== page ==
We head off early on the big day. The seventeen year old has been expressing anxiety about the test for weeks although he is at ease behind the wheel. On the way to Van Nuys his driving is erratic though. He merges beautifully onto a crowded freeway but then starts to make a left turn into oncoming traffic. Apparently the reason the Van Nuys DMV has a testing appointment available so much sooner than their counterparts is that they overbook. The wait of over two hours ratchets up our anxiety.

The test goes badly although the examiner is incredibly nice about it. I am devastated. I am looking forward to not driving him and having him run a few errands for me to compensate for my nearly 18 year chauffer stint but it is awful to see him fail. He is wounded and frustrated but he does not blame the examiner or the route through an unfamiliar area. I am proud at his maturity and we drown our sorrows at Corky’s, a valley coffee shop I remember from childhood that recently reopened.

There’s a Roseanne bit about fat moms being better than thin moms because when you’re devastated the thin mom suggests you run a few laps to work off the tension and a fat mom shares a two pound bag of M&Ms with you. The chocolate cake at Corky’s is excellent and we talk about how when something you’ve been afraid of really happens it always turns out that the anticipation is worse than the actual experience. Returning from the DMV, we see a terrible accident which I think is only by coincidence in front of the Braille institute. As anguished as I am by the young man’s anguish, I am relieved to not have that to worry about that for a bit longer.

My own mother was less of a micromanager of me than I am of my kids. This was typical of the era, but she did go to bat for me a number of times. I was sick at middle school, and while waiting for Mom to fetch me, the tight assed spinster girls vice Principal Miss Heinmiller noticed I was wearing jeans with patches, all the rage in 1969. She went ballistic and said I should be ashamed of myself for coming to school dressed like a hobo. "If your pants rip, there is nothing to sewing a neat seam!" My mom arrived, dressed quite casually herself, and let into the v.p. for hounding me when I was sick and for her blindness to current teenage fashions.

I also remember taking the bus by myself at 5 a.m. on a Saturday to Barnsdall Park in Hollywood when I was about twelve to wait in line to register for free art classes. I have no memory of discussing college or any other educational or professional aspirations with either of my parents. I called the admissions department of a college that my high school counselor told me offered early admission in lieu of 12th grade. I drove myself to the campus and spent the night in a dorm. I applied by myself and was accepted. My mother filled out a financial aid application and I packed up my car and took off. I have no memory of either of my parents visiting my college campus in Redlands, about an hour from L.A. until my graduation.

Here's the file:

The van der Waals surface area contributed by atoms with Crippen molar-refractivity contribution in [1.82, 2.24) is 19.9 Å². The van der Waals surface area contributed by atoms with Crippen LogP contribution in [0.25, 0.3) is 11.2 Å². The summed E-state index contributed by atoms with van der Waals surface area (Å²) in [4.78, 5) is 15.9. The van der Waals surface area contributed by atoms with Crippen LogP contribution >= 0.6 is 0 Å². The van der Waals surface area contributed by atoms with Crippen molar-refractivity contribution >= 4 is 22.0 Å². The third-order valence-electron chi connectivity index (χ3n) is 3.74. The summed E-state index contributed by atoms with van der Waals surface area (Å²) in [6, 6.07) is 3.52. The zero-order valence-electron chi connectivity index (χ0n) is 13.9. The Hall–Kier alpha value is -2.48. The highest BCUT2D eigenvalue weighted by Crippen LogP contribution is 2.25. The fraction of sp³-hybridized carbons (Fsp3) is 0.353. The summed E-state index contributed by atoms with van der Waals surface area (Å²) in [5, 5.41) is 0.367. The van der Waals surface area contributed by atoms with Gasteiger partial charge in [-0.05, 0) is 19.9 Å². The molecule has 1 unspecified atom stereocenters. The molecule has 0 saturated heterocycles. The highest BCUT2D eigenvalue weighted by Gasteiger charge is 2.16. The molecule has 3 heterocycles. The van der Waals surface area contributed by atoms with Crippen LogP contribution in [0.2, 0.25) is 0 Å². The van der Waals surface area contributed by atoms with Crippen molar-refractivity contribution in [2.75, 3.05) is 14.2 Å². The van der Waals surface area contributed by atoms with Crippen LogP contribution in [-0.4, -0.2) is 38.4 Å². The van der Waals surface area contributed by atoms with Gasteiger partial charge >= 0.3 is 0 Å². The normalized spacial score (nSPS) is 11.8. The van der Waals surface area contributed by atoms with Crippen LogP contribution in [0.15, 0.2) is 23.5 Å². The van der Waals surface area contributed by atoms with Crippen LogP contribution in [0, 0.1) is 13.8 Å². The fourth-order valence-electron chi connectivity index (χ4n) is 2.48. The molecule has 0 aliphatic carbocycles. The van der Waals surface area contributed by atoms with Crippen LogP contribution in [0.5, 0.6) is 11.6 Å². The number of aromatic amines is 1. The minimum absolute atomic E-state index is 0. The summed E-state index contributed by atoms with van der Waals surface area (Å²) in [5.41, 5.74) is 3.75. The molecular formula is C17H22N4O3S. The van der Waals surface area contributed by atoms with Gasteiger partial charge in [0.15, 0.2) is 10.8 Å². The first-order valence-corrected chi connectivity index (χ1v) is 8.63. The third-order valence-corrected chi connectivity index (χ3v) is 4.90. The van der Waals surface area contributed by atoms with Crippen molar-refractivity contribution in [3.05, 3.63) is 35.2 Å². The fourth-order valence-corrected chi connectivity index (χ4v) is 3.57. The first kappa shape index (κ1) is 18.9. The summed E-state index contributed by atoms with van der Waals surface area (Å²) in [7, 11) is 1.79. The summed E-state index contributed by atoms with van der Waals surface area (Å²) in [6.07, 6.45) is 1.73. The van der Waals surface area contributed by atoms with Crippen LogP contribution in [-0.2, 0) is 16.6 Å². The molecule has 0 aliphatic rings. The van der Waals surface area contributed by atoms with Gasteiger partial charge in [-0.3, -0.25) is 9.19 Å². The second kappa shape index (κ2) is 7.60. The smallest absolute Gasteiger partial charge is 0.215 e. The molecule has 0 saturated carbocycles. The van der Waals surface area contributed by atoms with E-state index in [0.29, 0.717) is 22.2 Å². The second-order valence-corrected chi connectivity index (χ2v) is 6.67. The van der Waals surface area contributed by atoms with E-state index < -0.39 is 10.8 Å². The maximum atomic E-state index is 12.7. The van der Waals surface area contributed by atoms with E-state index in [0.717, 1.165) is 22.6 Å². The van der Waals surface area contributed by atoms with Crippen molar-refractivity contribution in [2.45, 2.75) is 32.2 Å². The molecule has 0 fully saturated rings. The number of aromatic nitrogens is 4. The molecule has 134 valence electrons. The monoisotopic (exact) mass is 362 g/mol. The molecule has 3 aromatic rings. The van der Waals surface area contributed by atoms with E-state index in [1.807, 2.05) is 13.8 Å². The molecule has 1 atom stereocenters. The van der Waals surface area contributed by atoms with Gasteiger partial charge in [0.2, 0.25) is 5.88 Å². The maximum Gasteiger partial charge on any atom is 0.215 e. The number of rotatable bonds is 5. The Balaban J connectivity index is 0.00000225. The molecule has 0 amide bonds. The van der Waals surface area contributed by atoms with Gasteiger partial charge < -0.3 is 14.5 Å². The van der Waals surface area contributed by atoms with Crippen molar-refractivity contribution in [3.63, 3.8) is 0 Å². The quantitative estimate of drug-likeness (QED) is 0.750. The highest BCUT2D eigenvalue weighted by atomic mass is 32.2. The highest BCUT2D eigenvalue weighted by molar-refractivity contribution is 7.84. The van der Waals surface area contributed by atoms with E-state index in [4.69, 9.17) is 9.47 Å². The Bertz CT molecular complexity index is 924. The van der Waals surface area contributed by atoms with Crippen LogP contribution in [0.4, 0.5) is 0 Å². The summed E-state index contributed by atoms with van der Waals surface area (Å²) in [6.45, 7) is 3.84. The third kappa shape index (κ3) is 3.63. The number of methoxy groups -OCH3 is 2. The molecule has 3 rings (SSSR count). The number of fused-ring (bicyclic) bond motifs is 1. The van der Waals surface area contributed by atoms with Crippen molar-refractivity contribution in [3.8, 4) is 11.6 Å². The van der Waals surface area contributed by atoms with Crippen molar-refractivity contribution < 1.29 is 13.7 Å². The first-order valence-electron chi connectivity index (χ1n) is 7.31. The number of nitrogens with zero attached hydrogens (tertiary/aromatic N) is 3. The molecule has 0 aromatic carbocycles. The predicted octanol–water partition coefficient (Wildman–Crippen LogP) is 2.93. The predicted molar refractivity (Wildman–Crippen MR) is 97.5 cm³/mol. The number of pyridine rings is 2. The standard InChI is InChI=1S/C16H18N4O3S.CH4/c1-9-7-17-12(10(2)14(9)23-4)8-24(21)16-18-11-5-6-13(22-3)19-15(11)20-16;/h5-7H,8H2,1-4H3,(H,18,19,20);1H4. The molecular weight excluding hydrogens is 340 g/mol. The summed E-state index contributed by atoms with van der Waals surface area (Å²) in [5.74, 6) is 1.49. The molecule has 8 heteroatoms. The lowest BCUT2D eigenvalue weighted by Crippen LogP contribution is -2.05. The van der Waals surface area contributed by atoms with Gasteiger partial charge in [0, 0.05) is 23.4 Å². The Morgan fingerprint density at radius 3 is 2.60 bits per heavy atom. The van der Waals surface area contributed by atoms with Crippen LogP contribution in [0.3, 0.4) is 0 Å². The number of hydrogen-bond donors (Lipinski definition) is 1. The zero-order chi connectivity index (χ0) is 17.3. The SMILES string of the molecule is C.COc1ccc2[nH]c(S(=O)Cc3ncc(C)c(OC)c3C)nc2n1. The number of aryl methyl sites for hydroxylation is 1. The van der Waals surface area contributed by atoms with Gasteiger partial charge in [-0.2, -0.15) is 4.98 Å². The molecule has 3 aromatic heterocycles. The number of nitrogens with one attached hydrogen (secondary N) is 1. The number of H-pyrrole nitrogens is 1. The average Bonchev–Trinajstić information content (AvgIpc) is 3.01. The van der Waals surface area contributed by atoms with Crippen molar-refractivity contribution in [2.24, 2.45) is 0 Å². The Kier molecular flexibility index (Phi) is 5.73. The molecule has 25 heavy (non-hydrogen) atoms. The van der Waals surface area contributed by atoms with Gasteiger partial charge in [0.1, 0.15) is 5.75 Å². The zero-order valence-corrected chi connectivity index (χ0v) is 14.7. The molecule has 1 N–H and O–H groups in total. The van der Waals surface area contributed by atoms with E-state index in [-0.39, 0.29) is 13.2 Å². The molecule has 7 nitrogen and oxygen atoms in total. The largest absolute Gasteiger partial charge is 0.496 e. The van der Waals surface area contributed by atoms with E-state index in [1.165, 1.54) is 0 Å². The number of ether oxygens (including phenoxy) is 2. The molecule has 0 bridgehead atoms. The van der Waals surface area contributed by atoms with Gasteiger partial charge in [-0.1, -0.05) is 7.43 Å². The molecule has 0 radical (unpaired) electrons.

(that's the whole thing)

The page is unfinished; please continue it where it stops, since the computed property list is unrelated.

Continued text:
Towards fulfilling the requirements of graduation I held a screening of some videos I made, shot with a video camera the size and heft of a steamer chest filled with bricks. One was a series of interviews with women in their thirties. I wanted to know how it was to have missed out on the Age of Aquarius. I knew them to be tragically bereft of the heightened consciousness I’d attained. I’d glommed unquestionably to a lot of hippie mumbo jumbo at age twelve, and clung to it for about five years too many, as typified by being in London in 1976 and seeing an incredibly unctuous folk band with Breck girl hair called Tir Na Nog instead of the Sex Pistols.

The first woman I interviewed was the founder of a large successful teen rehab program. She grew inpatient with the vacuity of my questions. The next was with my sister Sheri and I don’t know if I would play this tape if it should surface. I chew around Sheri’s life for the decade since her death. It is only very recently that I’ve begun to process the extent of her brittleness. I might have really been terrible to her on camera. I don’t recall what I asked only that we sat on my mother’s big fancy couch under a bright light. All I remember of the video itself is that her face looks very sad. I spend a lot of time speculating about my mother and my sister and the demons. I obfuscated my real self from them and then blamed them for not loving me right, just like they taught me.